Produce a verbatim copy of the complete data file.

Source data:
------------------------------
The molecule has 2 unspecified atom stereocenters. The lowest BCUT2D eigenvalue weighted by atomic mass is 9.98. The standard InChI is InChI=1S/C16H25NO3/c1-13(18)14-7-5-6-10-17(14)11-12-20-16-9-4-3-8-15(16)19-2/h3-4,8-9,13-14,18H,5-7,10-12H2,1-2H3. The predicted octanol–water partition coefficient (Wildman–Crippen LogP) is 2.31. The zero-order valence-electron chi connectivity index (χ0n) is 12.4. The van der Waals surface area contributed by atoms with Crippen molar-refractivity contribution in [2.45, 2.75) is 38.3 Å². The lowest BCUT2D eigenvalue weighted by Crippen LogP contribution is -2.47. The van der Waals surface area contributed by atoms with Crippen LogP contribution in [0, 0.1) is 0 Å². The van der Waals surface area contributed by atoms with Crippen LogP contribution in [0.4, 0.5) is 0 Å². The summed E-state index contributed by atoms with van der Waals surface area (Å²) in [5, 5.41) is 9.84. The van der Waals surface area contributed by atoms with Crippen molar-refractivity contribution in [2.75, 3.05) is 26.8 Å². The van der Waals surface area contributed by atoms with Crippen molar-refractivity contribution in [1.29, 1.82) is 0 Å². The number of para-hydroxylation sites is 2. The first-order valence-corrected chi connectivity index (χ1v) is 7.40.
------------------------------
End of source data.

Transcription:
The molecule has 2 unspecified atom stereocenters. The lowest BCUT2D eigenvalue weighted by atomic mass is 9.98. The standard InChI is InChI=1S/C16H25NO3/c1-13(18)14-7-5-6-10-17(14)11-12-20-16-9-4-3-8-15(16)19-2/h3-4,8-9,13-14,18H,5-7,10-12H2,1-2H3. The predicted octanol–water partition coefficient (Wildman–Crippen LogP) is 2.31. The zero-order valence-electron chi connectivity index (χ0n) is 12.4. The van der Waals surface area contributed by atoms with Crippen molar-refractivity contribution in [2.45, 2.75) is 38.3 Å². The lowest BCUT2D eigenvalue weighted by Crippen LogP contribution is -2.47. The van der Waals surface area contributed by atoms with Crippen LogP contribution in [0, 0.1) is 0 Å². The van der Waals surface area contributed by atoms with Crippen LogP contribution in [0.4, 0.5) is 0 Å². The summed E-state index contributed by atoms with van der Waals surface area (Å²) in [5, 5.41) is 9.84. The van der Waals surface area contributed by atoms with Crippen molar-refractivity contribution in [2.75, 3.05) is 26.8 Å². The van der Waals surface area contributed by atoms with Crippen molar-refractivity contribution in [1.29, 1.82) is 0 Å². The number of para-hydroxylation sites is 2. The first-order valence-corrected chi connectivity index (χ1v) is 7.40.